Green Mars

irrigated-mars

Kenneth Field’s map of Mars (note updated link) now includes an option to add oceans, with checkboxes to fill the landscape to various elevations.

You can irrigate the planet below the areoid on this map using the water layers. You’ll notice the water layers aren’t blue. On Earth, water appears blue due to red, orange, yellow and green wavelengths of light being absorbed more strongly than blue and also the reflectence of the blue sky. Since Mars has relatively little atmosphere and it’s farther from the sun it’s likely water will appear differently. We’re imagining wavelengths will be absorbed differently, perhaps returning an alien green?

[Maps Mania] A print version is also available: it’s a one-gigabyte PDF that measures 38″×72″ [Kenneth Field].

Previously: Kenneth Field’s Map of Mars.

A Look at the Osher Map Library

Edgar Allen Beem’s essay in the May/June issue of Humanities serves as a good introduction to the Osher Map Library, a major map collection housed at the University of Southern Maine in Portland. The Osher Map Library turns up a lot in my online cartographic perambulations; it’s good to know the history and origins of the place and the people working there (e.g. faculty scholar Matthew Edney, who also directs the History of Cartography project, and director Ian Fowler, who joined in 2014).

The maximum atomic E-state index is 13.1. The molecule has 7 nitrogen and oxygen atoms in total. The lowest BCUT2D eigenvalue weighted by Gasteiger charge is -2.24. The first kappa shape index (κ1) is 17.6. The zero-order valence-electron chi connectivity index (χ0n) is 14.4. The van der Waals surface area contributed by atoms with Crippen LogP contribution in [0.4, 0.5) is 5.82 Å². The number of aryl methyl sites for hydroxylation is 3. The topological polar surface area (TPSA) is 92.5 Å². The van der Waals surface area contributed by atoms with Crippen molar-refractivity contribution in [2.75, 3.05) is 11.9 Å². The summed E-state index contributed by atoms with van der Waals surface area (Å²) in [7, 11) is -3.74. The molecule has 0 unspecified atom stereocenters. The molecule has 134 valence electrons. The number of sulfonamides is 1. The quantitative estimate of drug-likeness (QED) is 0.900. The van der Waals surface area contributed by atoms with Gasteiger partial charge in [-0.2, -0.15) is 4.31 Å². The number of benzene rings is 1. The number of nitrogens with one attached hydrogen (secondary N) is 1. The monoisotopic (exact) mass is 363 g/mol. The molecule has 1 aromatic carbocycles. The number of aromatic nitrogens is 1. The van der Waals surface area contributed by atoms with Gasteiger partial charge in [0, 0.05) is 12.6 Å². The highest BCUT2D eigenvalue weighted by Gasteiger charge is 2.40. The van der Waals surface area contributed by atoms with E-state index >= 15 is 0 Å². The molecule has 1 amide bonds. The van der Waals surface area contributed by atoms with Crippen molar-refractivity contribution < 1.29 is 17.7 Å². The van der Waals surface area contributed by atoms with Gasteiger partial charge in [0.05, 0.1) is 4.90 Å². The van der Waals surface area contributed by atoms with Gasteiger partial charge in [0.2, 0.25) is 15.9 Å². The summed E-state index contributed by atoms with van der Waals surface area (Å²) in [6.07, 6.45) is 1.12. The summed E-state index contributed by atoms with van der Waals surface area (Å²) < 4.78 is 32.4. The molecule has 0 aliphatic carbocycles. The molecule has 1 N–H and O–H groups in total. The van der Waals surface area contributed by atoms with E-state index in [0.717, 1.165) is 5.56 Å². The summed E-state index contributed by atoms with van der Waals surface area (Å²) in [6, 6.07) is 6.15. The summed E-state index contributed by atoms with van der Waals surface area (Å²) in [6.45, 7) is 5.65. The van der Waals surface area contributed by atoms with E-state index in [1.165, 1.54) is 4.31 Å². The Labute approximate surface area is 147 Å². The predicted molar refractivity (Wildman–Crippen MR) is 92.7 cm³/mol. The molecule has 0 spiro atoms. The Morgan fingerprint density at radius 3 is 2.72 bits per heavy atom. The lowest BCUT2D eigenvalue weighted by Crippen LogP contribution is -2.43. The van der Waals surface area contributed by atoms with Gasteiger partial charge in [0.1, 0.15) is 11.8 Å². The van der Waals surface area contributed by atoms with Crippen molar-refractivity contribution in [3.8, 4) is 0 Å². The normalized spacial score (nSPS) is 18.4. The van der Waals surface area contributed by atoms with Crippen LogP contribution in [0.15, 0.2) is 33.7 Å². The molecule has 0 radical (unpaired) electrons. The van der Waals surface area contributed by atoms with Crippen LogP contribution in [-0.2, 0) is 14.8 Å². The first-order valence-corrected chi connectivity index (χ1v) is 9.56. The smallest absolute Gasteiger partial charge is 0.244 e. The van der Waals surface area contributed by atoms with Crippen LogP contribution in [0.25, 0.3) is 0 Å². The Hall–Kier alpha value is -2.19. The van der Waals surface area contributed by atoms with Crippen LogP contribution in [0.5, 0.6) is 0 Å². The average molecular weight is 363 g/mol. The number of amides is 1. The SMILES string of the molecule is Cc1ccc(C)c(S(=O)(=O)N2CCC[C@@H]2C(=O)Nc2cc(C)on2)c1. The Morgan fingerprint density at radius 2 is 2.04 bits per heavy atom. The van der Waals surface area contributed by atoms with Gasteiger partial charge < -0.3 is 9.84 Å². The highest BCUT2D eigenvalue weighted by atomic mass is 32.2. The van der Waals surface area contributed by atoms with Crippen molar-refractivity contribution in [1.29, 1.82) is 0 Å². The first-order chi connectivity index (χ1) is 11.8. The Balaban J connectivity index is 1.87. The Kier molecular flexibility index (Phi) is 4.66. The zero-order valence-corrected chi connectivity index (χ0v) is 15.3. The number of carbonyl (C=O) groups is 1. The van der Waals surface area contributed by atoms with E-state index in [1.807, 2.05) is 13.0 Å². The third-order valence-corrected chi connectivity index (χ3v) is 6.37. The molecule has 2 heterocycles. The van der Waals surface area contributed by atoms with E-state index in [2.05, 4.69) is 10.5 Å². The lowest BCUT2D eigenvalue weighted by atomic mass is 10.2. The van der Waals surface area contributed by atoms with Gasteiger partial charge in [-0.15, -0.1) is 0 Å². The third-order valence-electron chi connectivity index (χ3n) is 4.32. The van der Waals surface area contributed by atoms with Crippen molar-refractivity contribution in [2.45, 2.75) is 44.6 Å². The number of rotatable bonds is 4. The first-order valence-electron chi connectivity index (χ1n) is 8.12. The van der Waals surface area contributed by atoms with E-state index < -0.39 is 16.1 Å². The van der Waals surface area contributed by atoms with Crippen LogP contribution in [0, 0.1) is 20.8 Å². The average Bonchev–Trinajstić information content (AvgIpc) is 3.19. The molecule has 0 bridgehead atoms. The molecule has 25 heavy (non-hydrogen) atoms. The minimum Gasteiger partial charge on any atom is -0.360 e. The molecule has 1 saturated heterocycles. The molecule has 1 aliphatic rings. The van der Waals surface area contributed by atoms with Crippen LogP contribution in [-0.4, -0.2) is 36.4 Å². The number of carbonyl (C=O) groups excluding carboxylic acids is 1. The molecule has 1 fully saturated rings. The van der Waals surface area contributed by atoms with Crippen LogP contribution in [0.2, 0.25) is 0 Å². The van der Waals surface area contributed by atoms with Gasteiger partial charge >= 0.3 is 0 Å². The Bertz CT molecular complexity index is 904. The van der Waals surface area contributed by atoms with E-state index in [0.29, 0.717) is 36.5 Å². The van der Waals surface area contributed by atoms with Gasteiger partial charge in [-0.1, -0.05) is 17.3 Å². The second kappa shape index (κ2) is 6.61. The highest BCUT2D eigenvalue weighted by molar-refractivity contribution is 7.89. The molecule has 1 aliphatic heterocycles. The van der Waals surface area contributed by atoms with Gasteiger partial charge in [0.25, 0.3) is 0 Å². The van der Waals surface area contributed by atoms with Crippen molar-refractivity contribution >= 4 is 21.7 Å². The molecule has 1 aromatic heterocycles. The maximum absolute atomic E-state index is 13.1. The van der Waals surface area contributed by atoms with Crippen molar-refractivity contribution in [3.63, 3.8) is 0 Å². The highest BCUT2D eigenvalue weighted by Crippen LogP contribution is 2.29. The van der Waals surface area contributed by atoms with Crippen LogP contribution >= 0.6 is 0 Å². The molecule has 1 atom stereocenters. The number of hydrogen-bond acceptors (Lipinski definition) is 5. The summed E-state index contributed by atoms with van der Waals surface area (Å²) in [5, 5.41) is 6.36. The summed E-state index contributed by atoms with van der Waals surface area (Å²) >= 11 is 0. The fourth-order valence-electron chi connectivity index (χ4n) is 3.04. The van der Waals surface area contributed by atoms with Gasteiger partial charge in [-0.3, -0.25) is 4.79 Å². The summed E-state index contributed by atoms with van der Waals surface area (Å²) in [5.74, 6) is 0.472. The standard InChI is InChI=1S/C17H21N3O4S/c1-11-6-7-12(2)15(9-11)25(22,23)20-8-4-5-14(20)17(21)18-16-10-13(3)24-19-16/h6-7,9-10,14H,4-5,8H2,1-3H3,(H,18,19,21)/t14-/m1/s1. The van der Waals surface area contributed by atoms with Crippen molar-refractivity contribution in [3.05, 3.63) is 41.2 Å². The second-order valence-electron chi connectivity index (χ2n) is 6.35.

20th-Century New York

manhattan-1920s
Charles Vernon Farrow, A Map of the Wondrous Isle of Manhattan, 1926. Pictorial map, 94 cm × 57 cm, David Rumsey Map Collection.

Gothamist looks at A Map of the Wondrous Isle of Manhattan, a pictorial map from 1926 created by Charles Vernon Farrow. [NYPL]

Mosaic map murals graced the Times Square Information Center when it opened in 1957. Now the building is a police substation, and there are hopes and expectations that an upcoming renovation of the substation will preserve the murals. [NYPL]

Maps and Civilization, Fourth Edition

While poking around the University of Chicago Press website yesterday, I noticed that a fourth edition of Norman J. W. Thrower’s history of cartography textbook, Maps and Civilization: Cartography in Culture and Society, is due out this month: Amazon. The changes from the third edition (Amazon, iBooks) appear to be limited: “For the fourth edition of Maps and Civilization, Thrower has added an additional chapter that serves to bring the volume completely up to date.” My gaps in cartographic knowledge are such that I’ve never read this book; this may be an opportunity to rectify that.

Gettysburg Electric Map to Reopen in June

The Electric Map of Gettysburg, now residing at the Hanover Heritage and Conference Center in Hanover, PA, is slated to open to the public in June. The Center will hold a public event on 3 June; if all goes well, the map program will open the following night. A director, responsible for the historical programming, has also been hired. See the announcement on Faceboook. [WMS]

Previously: The Return of the Electric Map.